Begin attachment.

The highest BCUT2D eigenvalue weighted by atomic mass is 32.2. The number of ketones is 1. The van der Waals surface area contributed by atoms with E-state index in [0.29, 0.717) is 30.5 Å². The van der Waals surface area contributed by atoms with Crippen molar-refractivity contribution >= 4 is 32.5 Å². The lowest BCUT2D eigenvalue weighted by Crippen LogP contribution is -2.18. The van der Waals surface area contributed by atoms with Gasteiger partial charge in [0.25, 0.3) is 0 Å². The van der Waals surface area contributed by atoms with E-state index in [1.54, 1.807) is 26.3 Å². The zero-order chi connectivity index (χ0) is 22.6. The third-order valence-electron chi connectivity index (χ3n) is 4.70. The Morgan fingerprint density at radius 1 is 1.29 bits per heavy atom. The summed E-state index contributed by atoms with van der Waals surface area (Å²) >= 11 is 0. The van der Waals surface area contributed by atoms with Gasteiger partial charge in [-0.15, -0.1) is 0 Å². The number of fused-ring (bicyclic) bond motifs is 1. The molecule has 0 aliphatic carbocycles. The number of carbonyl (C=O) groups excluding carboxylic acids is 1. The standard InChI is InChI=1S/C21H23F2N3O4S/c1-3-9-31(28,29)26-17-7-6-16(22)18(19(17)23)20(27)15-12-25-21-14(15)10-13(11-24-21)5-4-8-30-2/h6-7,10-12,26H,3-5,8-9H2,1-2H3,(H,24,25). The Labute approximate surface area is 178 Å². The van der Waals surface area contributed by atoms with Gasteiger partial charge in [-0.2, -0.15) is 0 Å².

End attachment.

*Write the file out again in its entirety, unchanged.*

The highest BCUT2D eigenvalue weighted by atomic mass is 32.2. The number of ketones is 1. The van der Waals surface area contributed by atoms with E-state index in [0.29, 0.717) is 30.5 Å². The van der Waals surface area contributed by atoms with Crippen molar-refractivity contribution >= 4 is 32.5 Å². The lowest BCUT2D eigenvalue weighted by Crippen LogP contribution is -2.18. The van der Waals surface area contributed by atoms with Gasteiger partial charge in [0.25, 0.3) is 0 Å². The van der Waals surface area contributed by atoms with E-state index in [1.54, 1.807) is 26.3 Å². The zero-order chi connectivity index (χ0) is 22.6. The third-order valence-electron chi connectivity index (χ3n) is 4.70. The Morgan fingerprint density at radius 1 is 1.29 bits per heavy atom. The summed E-state index contributed by atoms with van der Waals surface area (Å²) >= 11 is 0. The van der Waals surface area contributed by atoms with Gasteiger partial charge in [-0.15, -0.1) is 0 Å². The number of fused-ring (bicyclic) bond motifs is 1. The molecule has 0 aliphatic carbocycles. The number of carbonyl (C=O) groups excluding carboxylic acids is 1. The standard InChI is InChI=1S/C21H23F2N3O4S/c1-3-9-31(28,29)26-17-7-6-16(22)18(19(17)23)20(27)15-12-25-21-14(15)10-13(11-24-21)5-4-8-30-2/h6-7,10-12,26H,3-5,8-9H2,1-2H3,(H,24,25). The Labute approximate surface area is 178 Å². The van der Waals surface area contributed by atoms with Gasteiger partial charge in [-0.2, -0.15) is 0 Å².